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For a second year in a row, I escaped from prison inside the Amazon Ballroom and fled Las Vegas to celebrate America's birthday. It's not that I'm extremely patriotic, rather my favorite band had a habit of playing gig on/around the special holiday of the Fourth of July, when Americans get a day off from work to cook up hot dogs, get drunk, and talk smack about how our forefathers back in the 1776 decided to tell the King to fuck off, then conscripted poor/uneducated colonists, hired German thugs and borrowed France's navy in a concerted effort thwart Great Britain's B-team.
After working 23 days in a row, I saved most of my time off for a quick sojourn to Watkins Glen to attend a music festival called Superball IX -- a three-day extravaganza, disguised as an excuse to embark on a 3-day bender and eat mushrooms in the middle of a raceway in order to clear my head before the Main Event begins.
If you cover the entire WSOP, you gotta flush out all the bad gunk that gets caught inside the hallways of your mind, otherwise you go absolutely batshit crazy. I missed all of the drama this weekend, and I'm still only hear about 10% of everything after I left the psychedelic circus and I'm slowly re-inserting myself back into the circus of the bizarre and incorrigible.
The dates for Superball coincided with a much need retreat from the WSOP to relax, regroup, and recharge my batteries before the WSOP Main Event World Championship. That's what's it's all about, right? The $10,000 World Championship. Everything else during the preliminary events is foreplay, or in sports terms, it's regular season with the Main Event acting as the "playoffs." In the parlance of America's past time baseball -- since I'm the team owner, GM, coach, and starting pitcher -- I pulled myself from the game to rest my arm for the playoffs. I flew out of Las Vegas with a couple of days clothing, extra hiking boots, a couple of paper clips, cash, my sunglasses, and tent. Since I was camping out, I welcomed the opportunity to unplug and ween myself off of my addiction to my laptop. After four weeks at the grind, the addiction was full blown and only a camping outing would provide the perfect conditions to avoid logging into my laptop, though my CrackBerry was methadone (but I did my best to maintain a safe distance from the WSOP -- I have yet to read a single email or any of Nolan Dalla's WSOP reports to see who won bracelets and made final tables during my absence on Days 30-31-32-33.)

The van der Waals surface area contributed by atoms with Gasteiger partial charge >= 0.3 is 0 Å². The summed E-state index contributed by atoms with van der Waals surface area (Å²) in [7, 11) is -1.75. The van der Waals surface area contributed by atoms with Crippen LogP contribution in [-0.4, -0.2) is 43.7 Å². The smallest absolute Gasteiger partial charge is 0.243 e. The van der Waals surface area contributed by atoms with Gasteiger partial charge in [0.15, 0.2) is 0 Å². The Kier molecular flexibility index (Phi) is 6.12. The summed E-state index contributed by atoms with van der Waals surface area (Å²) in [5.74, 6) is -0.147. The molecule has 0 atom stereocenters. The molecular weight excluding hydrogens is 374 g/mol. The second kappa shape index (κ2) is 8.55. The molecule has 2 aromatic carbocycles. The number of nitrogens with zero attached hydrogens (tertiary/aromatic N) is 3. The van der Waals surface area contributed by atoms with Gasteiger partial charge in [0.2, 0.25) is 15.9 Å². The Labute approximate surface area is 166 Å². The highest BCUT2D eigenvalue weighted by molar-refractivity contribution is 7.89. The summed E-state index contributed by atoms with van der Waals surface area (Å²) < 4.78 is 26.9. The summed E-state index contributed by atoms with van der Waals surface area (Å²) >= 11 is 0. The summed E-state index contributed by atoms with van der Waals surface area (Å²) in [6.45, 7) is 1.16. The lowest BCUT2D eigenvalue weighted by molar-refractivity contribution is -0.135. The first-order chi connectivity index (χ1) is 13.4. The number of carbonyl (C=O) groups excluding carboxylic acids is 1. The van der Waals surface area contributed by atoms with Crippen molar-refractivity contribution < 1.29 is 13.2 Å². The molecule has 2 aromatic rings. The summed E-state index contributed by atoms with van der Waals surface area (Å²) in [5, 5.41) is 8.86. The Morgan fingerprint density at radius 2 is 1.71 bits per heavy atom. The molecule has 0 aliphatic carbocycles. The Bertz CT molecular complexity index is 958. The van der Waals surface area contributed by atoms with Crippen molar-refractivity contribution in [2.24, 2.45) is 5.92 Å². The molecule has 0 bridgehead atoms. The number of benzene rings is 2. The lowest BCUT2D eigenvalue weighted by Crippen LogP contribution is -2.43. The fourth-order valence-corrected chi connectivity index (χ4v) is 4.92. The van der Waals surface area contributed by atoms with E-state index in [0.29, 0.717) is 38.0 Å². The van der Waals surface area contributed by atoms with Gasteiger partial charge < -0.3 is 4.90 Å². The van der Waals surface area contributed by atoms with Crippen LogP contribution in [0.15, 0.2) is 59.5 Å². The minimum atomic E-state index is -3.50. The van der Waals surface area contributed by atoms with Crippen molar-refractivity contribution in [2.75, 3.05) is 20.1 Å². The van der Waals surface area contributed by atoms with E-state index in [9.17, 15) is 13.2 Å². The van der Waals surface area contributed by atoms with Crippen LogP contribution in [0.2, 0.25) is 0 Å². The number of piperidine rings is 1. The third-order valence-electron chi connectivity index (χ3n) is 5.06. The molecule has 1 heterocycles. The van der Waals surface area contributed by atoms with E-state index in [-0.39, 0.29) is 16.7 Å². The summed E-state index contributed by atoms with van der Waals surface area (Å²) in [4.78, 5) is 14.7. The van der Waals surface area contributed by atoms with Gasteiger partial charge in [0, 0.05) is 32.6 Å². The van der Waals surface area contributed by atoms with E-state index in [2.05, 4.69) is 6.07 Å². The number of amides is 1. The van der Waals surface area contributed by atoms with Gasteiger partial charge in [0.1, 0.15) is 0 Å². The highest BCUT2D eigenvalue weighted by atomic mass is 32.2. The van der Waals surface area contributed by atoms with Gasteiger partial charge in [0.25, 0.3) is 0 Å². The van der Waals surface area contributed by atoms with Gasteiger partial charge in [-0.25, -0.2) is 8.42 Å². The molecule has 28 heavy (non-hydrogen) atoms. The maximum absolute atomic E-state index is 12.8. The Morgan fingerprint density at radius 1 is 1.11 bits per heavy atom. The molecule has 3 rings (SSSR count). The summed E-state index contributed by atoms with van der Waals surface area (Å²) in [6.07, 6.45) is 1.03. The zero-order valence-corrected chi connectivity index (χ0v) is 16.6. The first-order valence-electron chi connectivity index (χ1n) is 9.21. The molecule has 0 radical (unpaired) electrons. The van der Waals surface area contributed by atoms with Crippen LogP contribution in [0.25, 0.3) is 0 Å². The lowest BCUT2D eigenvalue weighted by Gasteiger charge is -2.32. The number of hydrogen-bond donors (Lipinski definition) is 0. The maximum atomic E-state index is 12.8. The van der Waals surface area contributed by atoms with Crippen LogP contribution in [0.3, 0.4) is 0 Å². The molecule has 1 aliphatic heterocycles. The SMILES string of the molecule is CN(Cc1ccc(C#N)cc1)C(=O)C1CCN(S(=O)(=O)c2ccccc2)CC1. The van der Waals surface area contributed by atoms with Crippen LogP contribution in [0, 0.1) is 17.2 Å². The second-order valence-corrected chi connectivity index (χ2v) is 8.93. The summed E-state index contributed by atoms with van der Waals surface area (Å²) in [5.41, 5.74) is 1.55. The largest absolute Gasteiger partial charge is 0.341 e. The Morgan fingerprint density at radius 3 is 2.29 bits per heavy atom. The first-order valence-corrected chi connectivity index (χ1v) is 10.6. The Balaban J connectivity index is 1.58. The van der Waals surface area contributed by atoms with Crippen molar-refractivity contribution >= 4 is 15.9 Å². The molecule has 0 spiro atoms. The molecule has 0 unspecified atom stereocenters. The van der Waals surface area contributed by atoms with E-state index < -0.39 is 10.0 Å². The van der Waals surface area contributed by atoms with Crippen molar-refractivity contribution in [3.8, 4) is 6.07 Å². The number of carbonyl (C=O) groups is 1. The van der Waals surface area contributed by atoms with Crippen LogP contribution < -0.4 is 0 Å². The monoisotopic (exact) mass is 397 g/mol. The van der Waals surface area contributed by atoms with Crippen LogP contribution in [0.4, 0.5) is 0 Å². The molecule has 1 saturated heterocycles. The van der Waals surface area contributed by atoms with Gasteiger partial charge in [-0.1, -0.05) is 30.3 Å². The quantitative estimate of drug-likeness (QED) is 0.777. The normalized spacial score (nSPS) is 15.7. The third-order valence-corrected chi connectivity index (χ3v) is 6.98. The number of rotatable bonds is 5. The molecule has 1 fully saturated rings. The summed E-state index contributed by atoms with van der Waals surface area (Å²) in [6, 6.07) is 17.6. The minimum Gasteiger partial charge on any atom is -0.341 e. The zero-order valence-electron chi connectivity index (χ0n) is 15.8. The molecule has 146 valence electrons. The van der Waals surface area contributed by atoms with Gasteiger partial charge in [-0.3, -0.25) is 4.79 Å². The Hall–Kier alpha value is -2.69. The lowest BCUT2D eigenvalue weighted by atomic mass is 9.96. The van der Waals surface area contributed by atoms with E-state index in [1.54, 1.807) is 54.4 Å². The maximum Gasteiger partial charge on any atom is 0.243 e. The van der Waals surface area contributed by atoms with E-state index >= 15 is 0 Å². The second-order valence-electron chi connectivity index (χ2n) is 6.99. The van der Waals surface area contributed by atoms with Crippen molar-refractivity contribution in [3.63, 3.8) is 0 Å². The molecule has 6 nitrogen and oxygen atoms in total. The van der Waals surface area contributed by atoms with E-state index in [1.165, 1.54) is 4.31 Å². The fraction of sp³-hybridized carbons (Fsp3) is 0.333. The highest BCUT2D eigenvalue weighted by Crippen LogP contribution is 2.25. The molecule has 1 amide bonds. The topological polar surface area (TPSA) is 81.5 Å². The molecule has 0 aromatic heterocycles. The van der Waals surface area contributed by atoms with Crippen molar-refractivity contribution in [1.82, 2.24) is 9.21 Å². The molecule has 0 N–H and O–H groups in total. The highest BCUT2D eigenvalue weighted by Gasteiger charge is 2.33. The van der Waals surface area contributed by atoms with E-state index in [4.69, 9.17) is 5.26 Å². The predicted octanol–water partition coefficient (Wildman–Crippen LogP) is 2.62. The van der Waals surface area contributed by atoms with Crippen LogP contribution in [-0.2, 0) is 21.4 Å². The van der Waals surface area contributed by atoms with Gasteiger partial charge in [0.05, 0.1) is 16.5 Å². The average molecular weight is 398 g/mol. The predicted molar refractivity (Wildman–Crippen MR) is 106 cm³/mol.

At this point, you probably figured out I had skipped the WSOP for a few days on my annual Phishy pilgrimage before the Main Event.
I closed the laptop for good on Friday morning at sunrise a couple of hours before I rolled into Watkins Glen (the site of many NASCAR events, not to mention the location of the epic 1973 concert featuring The Band, The Grateful Dead, and The Allman Brothers Band). Once I shut the laptop, I didn't open it up again until Monday night or almost 90 hours long. I dunno if that's a record -- but it's damn close. I was going to wait a full 100 hours -- just to see if I could achieve the century mark, but during my drive back into the city, I had an idea for a post about America's birthday that I was going to write the next day (Tuesday morning) in the airport while waiting for my flight back to Vegas. But, that plan changed when my brother suggested we watch the annual Nathan's Hot Dog Eating Contest. Halfway through the contest, I had a moment of clarity as Joey Chestnut shoved a few hot dogs into his mouth and chopped away en route to another victory. That's when I blurted out at the screen -- "Happy Birthday, America."
If we don't eat 60 hotdogs on TV, then the terrorists win.